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Yesterday I was at a banquet that was serving sushi rolls. Some had rice on the outside and others had seaweed on the outside. I wasn't able to find chopsticks. In terms of etiquette is it alright to eat sushi by hand? If relevant I'm in North America.

Also, I heard it's a North American thing to mix the wasabi with the soy sauce before dipping the sushi in. How is the soy sauce and wasabi intended to be used?

It's my understanding the ginger is to reset the taste pallet so you should eat a little before switching to a different roll.

EDIT: but if you're provided with chopsticks, you should use them, right?

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Obligatory funny video – Mel Feb 22 at 16:35
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The funniest thing about that video is that it is mostly absolutely correct :) – Jolenealaska Feb 22 at 17:21
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"I heard it's a North American thing to mix the wasabi with the soy sauce before dipping the sushi in" - for what it's worth, Chinese people in Germany seem to consider this the natural way to use the wasabi and soy sauce in all of the many Chinese-run sushi restaurants over here. It might not be the Japanese way, but it certainly is not specifically the American way. – O. R. Mapper Feb 22 at 19:36
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@O.R.Mapper it's an interesting point, I guess one's probably best off following the etiquette for where they're at: when in Rome, do as the Romans do. – Celeritas Feb 22 at 23:03

Clean your hands before you eat. Often, you will be given a hot towel for the purpose. Return the towel to the server neatly folded.

It is fine to eat sushi with your hand, as long as there is rice with each piece of fish. Sashimi (sliced fish not prepared with rice) should only be eaten with chopsticks.

If you sit at the sushi bar, feel free to converse with the itamae (sushi chef) if he's not too busy, and to order sushi from him. Do not order anything but sushi from him, order non-sushi items from your server. It is classy to ask the itamae to recommend a sushi item or even to ask him to surprise you. If there is something you know you don't like (uni is mine), let him know because it is very rude to not clean your plate. By that I mean don't even leave a grain of rice.

Mixing wasabi with the soy sauce is so common in North America that you can get away with it, but it is considered kind of tacky. So is eating ginger with a bite of sushi. You're correct that it is intended as a palate cleanser between sushi 'courses'. Again, if you want to, you're not going to get kicked out for it. In fine sushi restaurants, sushi is often not served with wasabi on the side. After all, the chef is an expert, he knows more about sushi than you! And presumably he knows how much wasabi should go on each piece of sushi. If you really want more, go ahead and add it if it's there, or let the itamae know your preferences in the matter.

Regarding dipping into the soy, try not to soak the rice of nigiri-zushi (shaped rice with a slice of fish on top). Just lightly dip the fish. Ideally, place the bite into your mouth fish down. Try to eat the whole piece in one bite. If you must, bite it in half but don't put the second half back on the plate. It's funny, but the video in @Mel's comment to the question shows tossing a big piece of sushi down pretty well :) Just know that the dunking it in soy sauce is a joke!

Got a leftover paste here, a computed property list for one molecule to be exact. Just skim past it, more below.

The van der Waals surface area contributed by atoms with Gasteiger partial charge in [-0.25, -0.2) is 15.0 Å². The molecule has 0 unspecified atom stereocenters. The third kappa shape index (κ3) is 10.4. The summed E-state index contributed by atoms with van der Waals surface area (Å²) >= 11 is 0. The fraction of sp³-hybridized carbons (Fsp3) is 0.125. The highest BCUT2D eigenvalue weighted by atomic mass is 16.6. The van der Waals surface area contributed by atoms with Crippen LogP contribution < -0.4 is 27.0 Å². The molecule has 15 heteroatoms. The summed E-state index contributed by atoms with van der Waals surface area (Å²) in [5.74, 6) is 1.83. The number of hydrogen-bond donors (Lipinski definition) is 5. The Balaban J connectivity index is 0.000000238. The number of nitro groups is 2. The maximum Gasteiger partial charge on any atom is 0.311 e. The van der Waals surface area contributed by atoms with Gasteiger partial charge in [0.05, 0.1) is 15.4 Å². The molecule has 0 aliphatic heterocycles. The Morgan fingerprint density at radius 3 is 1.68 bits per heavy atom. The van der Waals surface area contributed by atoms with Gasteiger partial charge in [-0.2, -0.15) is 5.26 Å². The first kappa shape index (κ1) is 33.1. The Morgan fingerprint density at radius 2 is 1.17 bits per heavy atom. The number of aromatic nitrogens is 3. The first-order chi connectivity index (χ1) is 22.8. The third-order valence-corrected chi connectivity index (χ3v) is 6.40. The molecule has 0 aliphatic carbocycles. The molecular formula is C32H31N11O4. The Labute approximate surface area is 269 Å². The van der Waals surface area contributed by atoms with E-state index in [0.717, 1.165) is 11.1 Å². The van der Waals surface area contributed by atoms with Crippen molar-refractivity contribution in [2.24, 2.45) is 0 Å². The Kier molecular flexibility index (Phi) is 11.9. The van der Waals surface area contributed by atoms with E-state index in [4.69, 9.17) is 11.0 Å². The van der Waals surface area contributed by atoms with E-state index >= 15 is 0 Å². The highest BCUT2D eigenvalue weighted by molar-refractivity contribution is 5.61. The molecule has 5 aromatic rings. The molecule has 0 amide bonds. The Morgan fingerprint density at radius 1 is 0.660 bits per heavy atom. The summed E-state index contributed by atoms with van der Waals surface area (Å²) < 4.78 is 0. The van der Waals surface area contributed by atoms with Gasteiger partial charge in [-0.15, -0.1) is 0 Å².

If you are in a part of the word where tipping is expected, tip the server and itamae separately. Often there will be a jar on the bar for tipping the chef. He would rather not touch money while he is working.

You can offer the itamae a sake if you're so inclined.

Finally, leave your chopsticks laying across the soya bowl between uses, or on the holder if there is one. Never leave them on your plate or (heaven forbid) sticking out of your rice.

Regarding your edit, not necessarily. It is completely optional to use chopsticks to eat rolls or nigiri. It is entirely up to you. It's like using the provided spoon to eat the usually provided miso soup. Drinking it from the bowl is totally acceptable.

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In the US, so many people mix wasabi into the soy sauce that I wouldn't worry about it if that's the way you prefer it. After all, in the US, the wasabi is usually there to do with what you want. If you want to mix it into soy sauce, do it. I'd only worry about that if you're worried about appearances like if you're interviewing for a job (or maybe on a first date with a sushi expert :) If you want to look like an expert, ignore the wasabi. Otherwise, eat it the way you want to. – Jolenealaska Feb 22 at 13:04
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BTW, very few sushi places in the US use 'real' wasabi, but it can often be found in grocery stores and you might find it in sushi bars if you call around and ask. I actually prefer the usual colored horseradish to the real stuff, probably because I got used to it first. It's worth checking out just to learn the difference. – Jolenealaska Feb 22 at 13:24
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@Jolenealaska - I'm imagining the conversation the next day "yes, the date went well, mostly. I have a tough time thinking about this guy, long term. He mixed wasabi into the soy sauce at dinner. What a clod." – JoeTaxpayer Feb 22 at 14:33
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If you want more (or less) wasabi in traditional Japanese sushi, just ask the chef. Then he'll put more (or less) on. (If I'm given wasabi on the side and not in the nigiri, I'll usually just insert the amount I want on my own, rather than mixing it in the soy sauce.) – Kimball Feb 22 at 15:00